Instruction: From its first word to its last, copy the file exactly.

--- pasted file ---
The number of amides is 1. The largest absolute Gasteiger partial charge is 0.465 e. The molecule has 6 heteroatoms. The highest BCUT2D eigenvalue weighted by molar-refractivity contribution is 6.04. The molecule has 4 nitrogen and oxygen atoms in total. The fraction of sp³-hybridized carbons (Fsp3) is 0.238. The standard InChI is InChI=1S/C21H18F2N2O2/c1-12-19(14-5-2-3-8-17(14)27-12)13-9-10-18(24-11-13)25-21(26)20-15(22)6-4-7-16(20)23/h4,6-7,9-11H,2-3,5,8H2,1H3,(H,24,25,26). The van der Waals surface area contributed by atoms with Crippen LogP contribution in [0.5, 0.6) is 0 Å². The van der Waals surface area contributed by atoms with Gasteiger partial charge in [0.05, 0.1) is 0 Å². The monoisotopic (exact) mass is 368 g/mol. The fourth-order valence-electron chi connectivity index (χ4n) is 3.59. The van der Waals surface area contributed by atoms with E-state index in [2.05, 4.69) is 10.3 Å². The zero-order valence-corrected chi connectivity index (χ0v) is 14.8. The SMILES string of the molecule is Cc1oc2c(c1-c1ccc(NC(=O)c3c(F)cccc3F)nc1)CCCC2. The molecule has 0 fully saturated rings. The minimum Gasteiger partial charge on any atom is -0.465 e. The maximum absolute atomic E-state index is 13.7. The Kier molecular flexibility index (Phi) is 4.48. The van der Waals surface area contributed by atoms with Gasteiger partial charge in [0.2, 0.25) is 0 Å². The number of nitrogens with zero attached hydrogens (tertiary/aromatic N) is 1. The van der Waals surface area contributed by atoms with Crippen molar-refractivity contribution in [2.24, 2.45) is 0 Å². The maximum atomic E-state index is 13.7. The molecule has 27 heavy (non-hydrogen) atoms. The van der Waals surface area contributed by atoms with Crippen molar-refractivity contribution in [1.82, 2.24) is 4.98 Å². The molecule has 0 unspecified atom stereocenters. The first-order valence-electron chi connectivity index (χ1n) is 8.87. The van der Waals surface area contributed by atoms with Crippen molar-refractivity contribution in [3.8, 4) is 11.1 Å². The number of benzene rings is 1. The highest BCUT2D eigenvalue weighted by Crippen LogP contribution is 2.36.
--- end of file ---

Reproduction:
The number of amides is 1. The largest absolute Gasteiger partial charge is 0.465 e. The molecule has 6 heteroatoms. The highest BCUT2D eigenvalue weighted by molar-refractivity contribution is 6.04. The molecule has 4 nitrogen and oxygen atoms in total. The fraction of sp³-hybridized carbons (Fsp3) is 0.238. The standard InChI is InChI=1S/C21H18F2N2O2/c1-12-19(14-5-2-3-8-17(14)27-12)13-9-10-18(24-11-13)25-21(26)20-15(22)6-4-7-16(20)23/h4,6-7,9-11H,2-3,5,8H2,1H3,(H,24,25,26). The van der Waals surface area contributed by atoms with Crippen LogP contribution in [0.5, 0.6) is 0 Å². The van der Waals surface area contributed by atoms with Gasteiger partial charge in [0.05, 0.1) is 0 Å². The monoisotopic (exact) mass is 368 g/mol. The fourth-order valence-electron chi connectivity index (χ4n) is 3.59. The van der Waals surface area contributed by atoms with E-state index in [2.05, 4.69) is 10.3 Å². The zero-order valence-corrected chi connectivity index (χ0v) is 14.8. The SMILES string of the molecule is Cc1oc2c(c1-c1ccc(NC(=O)c3c(F)cccc3F)nc1)CCCC2. The molecule has 0 fully saturated rings. The minimum Gasteiger partial charge on any atom is -0.465 e. The maximum absolute atomic E-state index is 13.7. The Kier molecular flexibility index (Phi) is 4.48. The van der Waals surface area contributed by atoms with Gasteiger partial charge in [0.2, 0.25) is 0 Å². The number of nitrogens with zero attached hydrogens (tertiary/aromatic N) is 1. The van der Waals surface area contributed by atoms with Crippen molar-refractivity contribution in [2.24, 2.45) is 0 Å². The maximum atomic E-state index is 13.7. The molecule has 27 heavy (non-hydrogen) atoms. The van der Waals surface area contributed by atoms with Crippen molar-refractivity contribution in [1.82, 2.24) is 4.98 Å². The molecule has 0 unspecified atom stereocenters. The first-order valence-electron chi connectivity index (χ1n) is 8.87. The van der Waals surface area contributed by atoms with Crippen molar-refractivity contribution in [3.8, 4) is 11.1 Å². The number of benzene rings is 1. The highest BCUT2D eigenvalue weighted by Crippen LogP contribution is 2.36.